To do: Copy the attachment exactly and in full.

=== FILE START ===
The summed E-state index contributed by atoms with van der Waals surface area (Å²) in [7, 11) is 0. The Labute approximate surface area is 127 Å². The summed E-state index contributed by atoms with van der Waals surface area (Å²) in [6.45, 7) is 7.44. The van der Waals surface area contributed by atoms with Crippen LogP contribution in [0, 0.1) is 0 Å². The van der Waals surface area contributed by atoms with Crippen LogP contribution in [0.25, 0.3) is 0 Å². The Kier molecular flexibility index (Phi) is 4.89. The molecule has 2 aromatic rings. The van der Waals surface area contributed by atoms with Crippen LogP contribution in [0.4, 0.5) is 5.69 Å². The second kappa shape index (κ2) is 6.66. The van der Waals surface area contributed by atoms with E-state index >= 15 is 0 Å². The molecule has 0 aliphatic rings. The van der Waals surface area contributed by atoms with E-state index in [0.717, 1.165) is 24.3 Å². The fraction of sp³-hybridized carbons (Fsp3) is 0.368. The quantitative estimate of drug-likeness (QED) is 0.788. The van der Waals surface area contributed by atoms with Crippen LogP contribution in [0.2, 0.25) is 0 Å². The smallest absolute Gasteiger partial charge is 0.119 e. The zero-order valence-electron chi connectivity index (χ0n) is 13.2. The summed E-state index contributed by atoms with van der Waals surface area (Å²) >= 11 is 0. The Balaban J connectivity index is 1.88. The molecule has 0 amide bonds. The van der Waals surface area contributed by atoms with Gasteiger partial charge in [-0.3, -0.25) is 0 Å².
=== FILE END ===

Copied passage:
The summed E-state index contributed by atoms with van der Waals surface area (Å²) in [7, 11) is 0. The Labute approximate surface area is 127 Å². The summed E-state index contributed by atoms with van der Waals surface area (Å²) in [6.45, 7) is 7.44. The van der Waals surface area contributed by atoms with Crippen LogP contribution in [0, 0.1) is 0 Å². The van der Waals surface area contributed by atoms with Crippen LogP contribution in [0.25, 0.3) is 0 Å². The Kier molecular flexibility index (Phi) is 4.89. The molecule has 2 aromatic rings. The van der Waals surface area contributed by atoms with Crippen LogP contribution in [0.4, 0.5) is 5.69 Å². The second kappa shape index (κ2) is 6.66. The van der Waals surface area contributed by atoms with E-state index >= 15 is 0 Å². The molecule has 0 aliphatic rings. The van der Waals surface area contributed by atoms with E-state index in [0.717, 1.165) is 24.3 Å². The fraction of sp³-hybridized carbons (Fsp3) is 0.368. The quantitative estimate of drug-likeness (QED) is 0.788. The van der Waals surface area contributed by atoms with Crippen LogP contribution in [0.2, 0.25) is 0 Å². The smallest absolute Gasteiger partial charge is 0.119 e. The zero-order valence-electron chi connectivity index (χ0n) is 13.2. The summed E-state index contributed by atoms with van der Waals surface area (Å²) >= 11 is 0. The Balaban J connectivity index is 1.88. The molecule has 0 amide bonds. The van der Waals surface area contributed by atoms with Gasteiger partial charge in [-0.3, -0.25) is 0 Å².